People struggling with depression often feel alone, even if they have family and friends in their lives. It is important to show them that they are not alone, even in their darkest hour. Your presence is important; sometimes a hug and a listening ear is a great gift. Too often people try to give advice. Your loved ones don’t need you to tell them what to do. They need to know you care. When you speak, make sure that your words are encouraging and show your support. Your love and support shows them that you are willing to walk with them in their pain. It’s easy for people to say, “Just snap out of it,” but it is much more helpful if you will listen and show compassion. The depression may not lift right away, but they will remember you were there for them.

Some shared that volunteering helped them to get their eyes off of themselves and focus on others. When the depression is circumstantial, this can help.

Above all else, pray for your suffering friend or family member. The Bible tells us that God will never leave us or forsake us; God doesn’t promise to alleviate the pain of depression, but he does promise his presence in the midst of it. Ask God to give your loved one peace in the midst of the pain. Pray that they will draw closer to God during the dark night of the soul. Pray for deliverance from the depression. Let your friend know you are praying and when possible pray with them either in person or on the phone. Writing your prayers and sending them in a letter so that your depressed family member can revisit it in those dark hours and be reminded that she is not alone.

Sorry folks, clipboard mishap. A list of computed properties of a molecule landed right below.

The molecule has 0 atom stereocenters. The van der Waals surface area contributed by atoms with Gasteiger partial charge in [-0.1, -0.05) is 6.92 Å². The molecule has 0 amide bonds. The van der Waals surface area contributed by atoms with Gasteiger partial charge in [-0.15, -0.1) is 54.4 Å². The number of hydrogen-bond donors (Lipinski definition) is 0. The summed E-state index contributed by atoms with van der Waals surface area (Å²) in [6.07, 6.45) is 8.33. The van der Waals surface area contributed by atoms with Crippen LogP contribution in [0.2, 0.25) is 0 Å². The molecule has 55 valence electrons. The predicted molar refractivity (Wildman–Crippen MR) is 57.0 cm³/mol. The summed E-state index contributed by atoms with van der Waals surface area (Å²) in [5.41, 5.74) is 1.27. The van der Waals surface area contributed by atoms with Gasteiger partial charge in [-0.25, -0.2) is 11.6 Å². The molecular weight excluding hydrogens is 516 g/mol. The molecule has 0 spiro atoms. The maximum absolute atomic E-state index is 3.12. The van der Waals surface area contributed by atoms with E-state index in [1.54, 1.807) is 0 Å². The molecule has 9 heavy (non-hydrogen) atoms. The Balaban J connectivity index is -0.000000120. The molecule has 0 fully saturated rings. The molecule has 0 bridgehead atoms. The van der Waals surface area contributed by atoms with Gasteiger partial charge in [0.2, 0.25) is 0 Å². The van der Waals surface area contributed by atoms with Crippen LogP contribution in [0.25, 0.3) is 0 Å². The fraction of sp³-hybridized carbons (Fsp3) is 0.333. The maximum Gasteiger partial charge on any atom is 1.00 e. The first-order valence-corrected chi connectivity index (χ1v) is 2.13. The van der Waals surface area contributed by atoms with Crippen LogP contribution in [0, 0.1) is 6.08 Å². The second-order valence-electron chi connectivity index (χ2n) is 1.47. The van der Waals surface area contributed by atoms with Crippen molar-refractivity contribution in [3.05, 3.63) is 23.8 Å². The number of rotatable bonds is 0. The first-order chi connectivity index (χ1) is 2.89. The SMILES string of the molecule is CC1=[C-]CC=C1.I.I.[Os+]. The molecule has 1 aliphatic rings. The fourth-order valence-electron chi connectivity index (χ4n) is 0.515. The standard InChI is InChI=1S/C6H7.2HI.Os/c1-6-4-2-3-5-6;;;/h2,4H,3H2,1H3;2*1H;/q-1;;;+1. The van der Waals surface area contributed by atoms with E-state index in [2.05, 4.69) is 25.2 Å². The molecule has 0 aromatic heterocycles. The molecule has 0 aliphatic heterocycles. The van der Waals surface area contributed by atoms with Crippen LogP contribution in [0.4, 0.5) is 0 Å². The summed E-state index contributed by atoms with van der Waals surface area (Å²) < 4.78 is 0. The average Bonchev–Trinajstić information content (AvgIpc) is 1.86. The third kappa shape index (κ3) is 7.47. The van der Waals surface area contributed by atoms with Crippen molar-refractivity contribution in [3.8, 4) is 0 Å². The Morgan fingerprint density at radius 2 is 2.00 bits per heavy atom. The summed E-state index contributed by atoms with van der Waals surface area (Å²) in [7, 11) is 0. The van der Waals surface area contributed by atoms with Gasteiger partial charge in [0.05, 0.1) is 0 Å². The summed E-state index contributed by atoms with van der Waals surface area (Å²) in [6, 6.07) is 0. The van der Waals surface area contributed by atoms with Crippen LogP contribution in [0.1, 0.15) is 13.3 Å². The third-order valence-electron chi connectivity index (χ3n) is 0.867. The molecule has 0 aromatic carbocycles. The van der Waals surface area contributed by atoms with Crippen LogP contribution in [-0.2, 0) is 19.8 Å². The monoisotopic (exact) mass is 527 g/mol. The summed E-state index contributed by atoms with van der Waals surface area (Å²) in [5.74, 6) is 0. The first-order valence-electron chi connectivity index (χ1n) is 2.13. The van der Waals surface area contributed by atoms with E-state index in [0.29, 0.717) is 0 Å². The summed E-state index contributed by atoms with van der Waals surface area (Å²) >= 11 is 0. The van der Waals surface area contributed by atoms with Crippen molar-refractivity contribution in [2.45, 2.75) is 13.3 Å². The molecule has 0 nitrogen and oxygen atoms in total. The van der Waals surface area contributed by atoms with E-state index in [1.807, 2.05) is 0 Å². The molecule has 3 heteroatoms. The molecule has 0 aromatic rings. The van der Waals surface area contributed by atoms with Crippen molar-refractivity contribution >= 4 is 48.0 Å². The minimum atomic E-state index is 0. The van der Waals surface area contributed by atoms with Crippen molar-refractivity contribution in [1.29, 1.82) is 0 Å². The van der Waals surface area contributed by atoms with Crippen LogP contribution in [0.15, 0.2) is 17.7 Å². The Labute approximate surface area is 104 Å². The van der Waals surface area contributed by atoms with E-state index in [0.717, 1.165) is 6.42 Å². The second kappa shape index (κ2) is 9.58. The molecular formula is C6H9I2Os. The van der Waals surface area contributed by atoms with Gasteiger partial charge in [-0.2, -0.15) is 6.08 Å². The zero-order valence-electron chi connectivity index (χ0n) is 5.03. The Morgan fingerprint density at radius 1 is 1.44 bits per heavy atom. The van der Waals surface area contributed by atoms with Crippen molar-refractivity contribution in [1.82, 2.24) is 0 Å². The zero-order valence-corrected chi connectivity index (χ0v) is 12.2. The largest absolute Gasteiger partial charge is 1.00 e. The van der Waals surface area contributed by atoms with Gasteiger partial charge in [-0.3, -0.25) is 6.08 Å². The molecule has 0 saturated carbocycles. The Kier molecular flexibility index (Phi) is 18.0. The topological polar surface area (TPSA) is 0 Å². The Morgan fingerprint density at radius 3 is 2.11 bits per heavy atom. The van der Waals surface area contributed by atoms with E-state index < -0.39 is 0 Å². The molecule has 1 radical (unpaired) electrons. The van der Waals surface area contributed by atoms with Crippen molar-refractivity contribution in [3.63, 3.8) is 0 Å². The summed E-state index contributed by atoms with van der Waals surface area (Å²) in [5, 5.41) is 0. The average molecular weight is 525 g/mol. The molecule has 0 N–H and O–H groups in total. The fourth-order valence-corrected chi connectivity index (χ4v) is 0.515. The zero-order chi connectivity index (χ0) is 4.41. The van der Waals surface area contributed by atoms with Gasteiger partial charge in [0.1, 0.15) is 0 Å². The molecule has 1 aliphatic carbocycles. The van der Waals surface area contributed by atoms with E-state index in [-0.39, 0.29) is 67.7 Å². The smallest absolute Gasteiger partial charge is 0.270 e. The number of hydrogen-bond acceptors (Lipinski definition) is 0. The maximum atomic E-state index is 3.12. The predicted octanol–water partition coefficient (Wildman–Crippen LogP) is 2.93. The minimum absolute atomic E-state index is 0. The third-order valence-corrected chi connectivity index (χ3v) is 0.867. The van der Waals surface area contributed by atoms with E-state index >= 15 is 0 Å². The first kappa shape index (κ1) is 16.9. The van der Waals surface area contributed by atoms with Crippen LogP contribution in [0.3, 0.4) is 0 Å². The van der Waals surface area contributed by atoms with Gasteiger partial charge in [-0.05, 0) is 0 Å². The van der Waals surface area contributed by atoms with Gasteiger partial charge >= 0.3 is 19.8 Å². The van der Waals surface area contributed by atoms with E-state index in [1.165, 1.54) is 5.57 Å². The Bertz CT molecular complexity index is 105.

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Sunday, October 6, 2013

Help! Someone I Love Has Bipolar Disorder: Part I

When someone you love has bipolar disorder, it influences your life as well. I’ve had several people ask me to write about how loved ones can cope with their loved ones excessive mood swings. First let me say that there is no easy answer. Each individual and each situation is unique, but I will share some things I’ve learned along the way. This post is the first in a series that I will write on the subject.

It is important to remember that your loved one has bipolar disorder, but this does not define her. Every person is complex and uniquely gifted; don’t let the disease cloud your overall perception of your loved one’s identity. People with the disorder often feel stigmatized, and are paranoid that others will treat them differently if they know about the diagnosis. Your loved one needs to know that you care and that you are there to offer support as she seeks treatment.

Medications are almost always necessary in managing the mood swings associated with the disorder. Medication compliance is often one of the most difficult hurdles to recovery. It is important to understand that medications are meant to control the illness so that the person can be himself. Please do not make jokes about psychiatric medications as this only adds to the stigma.

In the coming posts, I will address ways to cope with your loved one’s depression, his mania, medication, codependency, and self-care. If there are other topics you would like for me to address, please let me know.